Thursday, September 1
Mr. Thoreau dined with us yesterday. He is a curious character: a young man in whom much of the original wild nature still prevails, and, as sophisticated as he is, he is so in his own way and method. He is as ugly as sin, with a long nose, a strange mouth, and a rough and somewhat rustic, yet courteous, manner that suits his facade very well. But his ugliness is of the honest and agreeable kind, and suits him much better than beauty. He was educated, I believe, at Cambridge, and was at one time a teacher in this city; but for the past two or three years he has repudiated the common ways of making a living, and seems inclined to lead a kind of Indian existence among civilized men – an Indian existence, I mean, insofar as the absence of any systematic effort to seek his livelihood. He has been living with Mr. Emerson’s family for some time, and in return works in the garden, and pursues as many other trades as his dexterity will allow, encouraged by Mr. Emerson to bring out what true manhood there is in him. Mr. Thoreau is a keen and delicate observer of nature, a genuine observer, who, I suspect, is almost as rare a character as he is a very personal poet; and Nature, in reward for so much love, seems to have adopted him as a favorite child, and shows him secrets that very few are allowed to see. He gets on well with beasts, fish, birds, and reptiles, and always has the strangest stories to tell of his adventures, episodes of his friendship with our younger brothers in mortal life. Herbs and flowers, wherever they grow, whether in a garden or in the wild forest, are equally your friends. It also maintains close relationships with clouds, and can presage storms. One trait that characterizes him is the deep respect he feels towards the memory of the Indian tribes, whose wild life would have favored him so much; and, strange as it is to say, he seldom walks through a field without finding an arrowhead, or a spearhead, or some other relic of the Red Indians, as if his spirits wished him to be the heir to such simple riches.
However, he has much more than a mere literary inclination: his is a deep and authentic taste for poetry, especially for the ancient poets, although more limited than it would be desirable, as it happens with all the transcendentalists, as far as I can tell them. know. He is a good writer; at least he has written a good article, an intricate disquisition on natural history, in the last Dial, which he says he drew up mainly from his own observations written in his diaries. In my opinion, this article offers a very representative image of his personality and his thoughts: he is authentic, precise and literal in what he observes, and describes both the essence and the presence of what he sees, in the way that a lake reflects its wooded shores, showing every leaf and at the same time defining the wild beauty of the entire landscape; in the article there are also passages of foggy and dreamy metaphysics, which on the one hand are affected, and, on the other, are nonetheless natural exhalations of his intellect; and others where his thoughts seem to pour out and resonate like spontaneous verses, which, strictly speaking, they are, given that there is true poetry in this man. There is also, throughout the article, a substratum of common sense and moral truth, which is in itself a reflection of his personality; for man does not lack wisdom in thinking and feeling, no matter how imperfect he may be in his way of acting. In general, he seems to me a healthy and upright guy, who is worth knowing.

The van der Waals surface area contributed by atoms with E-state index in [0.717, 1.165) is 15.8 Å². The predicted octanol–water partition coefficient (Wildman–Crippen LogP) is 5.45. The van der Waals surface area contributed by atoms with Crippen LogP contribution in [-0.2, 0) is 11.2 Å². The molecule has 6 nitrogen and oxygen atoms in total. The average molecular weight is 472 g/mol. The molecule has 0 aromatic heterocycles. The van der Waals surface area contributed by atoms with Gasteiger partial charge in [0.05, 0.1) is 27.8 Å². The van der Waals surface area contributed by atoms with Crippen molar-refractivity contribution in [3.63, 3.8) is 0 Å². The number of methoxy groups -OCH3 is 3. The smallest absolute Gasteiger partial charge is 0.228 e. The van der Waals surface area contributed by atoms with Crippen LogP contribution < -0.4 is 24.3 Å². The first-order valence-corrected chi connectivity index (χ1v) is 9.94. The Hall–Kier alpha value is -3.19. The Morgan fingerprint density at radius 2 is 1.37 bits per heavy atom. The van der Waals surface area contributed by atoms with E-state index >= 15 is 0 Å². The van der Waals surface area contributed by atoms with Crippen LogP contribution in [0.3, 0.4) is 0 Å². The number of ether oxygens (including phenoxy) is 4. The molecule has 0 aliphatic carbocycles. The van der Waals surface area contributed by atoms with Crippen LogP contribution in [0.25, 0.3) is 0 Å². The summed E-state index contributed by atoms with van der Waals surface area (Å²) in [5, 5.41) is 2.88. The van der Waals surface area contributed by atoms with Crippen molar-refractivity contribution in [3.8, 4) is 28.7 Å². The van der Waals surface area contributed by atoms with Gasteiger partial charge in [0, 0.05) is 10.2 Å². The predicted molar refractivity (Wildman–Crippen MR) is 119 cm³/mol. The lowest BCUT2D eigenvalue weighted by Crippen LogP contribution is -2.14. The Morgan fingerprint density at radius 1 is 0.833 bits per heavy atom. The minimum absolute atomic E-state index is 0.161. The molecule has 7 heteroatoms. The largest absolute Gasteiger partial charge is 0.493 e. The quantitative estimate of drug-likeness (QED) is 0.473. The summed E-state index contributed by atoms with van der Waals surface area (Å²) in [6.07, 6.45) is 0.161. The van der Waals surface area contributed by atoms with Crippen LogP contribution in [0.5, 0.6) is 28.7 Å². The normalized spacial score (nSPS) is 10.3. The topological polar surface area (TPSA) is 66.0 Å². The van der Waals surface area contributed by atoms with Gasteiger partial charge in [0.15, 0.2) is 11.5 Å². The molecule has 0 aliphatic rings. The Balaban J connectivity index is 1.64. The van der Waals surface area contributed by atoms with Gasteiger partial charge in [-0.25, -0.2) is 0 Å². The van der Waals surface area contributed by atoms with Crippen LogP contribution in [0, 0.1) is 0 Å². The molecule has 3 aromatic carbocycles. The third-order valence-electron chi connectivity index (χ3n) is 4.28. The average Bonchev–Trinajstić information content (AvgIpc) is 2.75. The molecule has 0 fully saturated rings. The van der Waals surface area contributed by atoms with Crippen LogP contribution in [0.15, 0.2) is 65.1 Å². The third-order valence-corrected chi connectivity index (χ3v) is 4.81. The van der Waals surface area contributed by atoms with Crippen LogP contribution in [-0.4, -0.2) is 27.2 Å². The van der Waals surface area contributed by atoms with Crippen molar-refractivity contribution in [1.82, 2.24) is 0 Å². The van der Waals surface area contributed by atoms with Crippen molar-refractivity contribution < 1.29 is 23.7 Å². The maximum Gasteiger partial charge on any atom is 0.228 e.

After dinner (at which we cracked open the first watermelon and melon our garden has ever produced) Mr. Thoreau and I went for a walk along the river bank; and, at a certain moment, he gave a call for the boat to be brought to him. Immediately a young man rowed it up from the river, and Mr. Thoreau and I went upstream, which became far more beautiful than any picture, with its still dark sheet of water, half sunny, half shadowed. , between high and wooded shores. The last rains have increased the flow so much that many trees are knee-deep, as it were, in the river; and the branches, which until recently rose into the air, now bend down and drink from the depths of the passing stream. As for the poor cardinals, who only a few days ago shone on the shore, I could see but a few of their scarlet bonnets poking out of the water. Mr. Thoreau handled the boat so perfectly, whether with two oars or one, that it seemed to respond to his will by sheer instinct, as if it required no physical effort to steer. He told me that when some Indians visited Concord years ago, he found that he had acquired, without the help of a teacher, the exact method they knew of how to propel and steer a canoe. Be that as it may, short of money as he is, the poor fella is eager to sell the boat (of which he is such a good handyman) which he himself built with his own hands; so I agreed to give him his asking price (only seven dollars), and consequently I became the possessor of the Musketaquid. I wish I could acquire the aquatic feats from their original owner for as reasonable a fee as that.
‘Newspapers in the Old Rectory (1842-1843)’. Sophia and Nathaniel Hawthorne. Edition and translation by Lorenzo Luengo. Siruela, 2022. 308 pages. €21.95.
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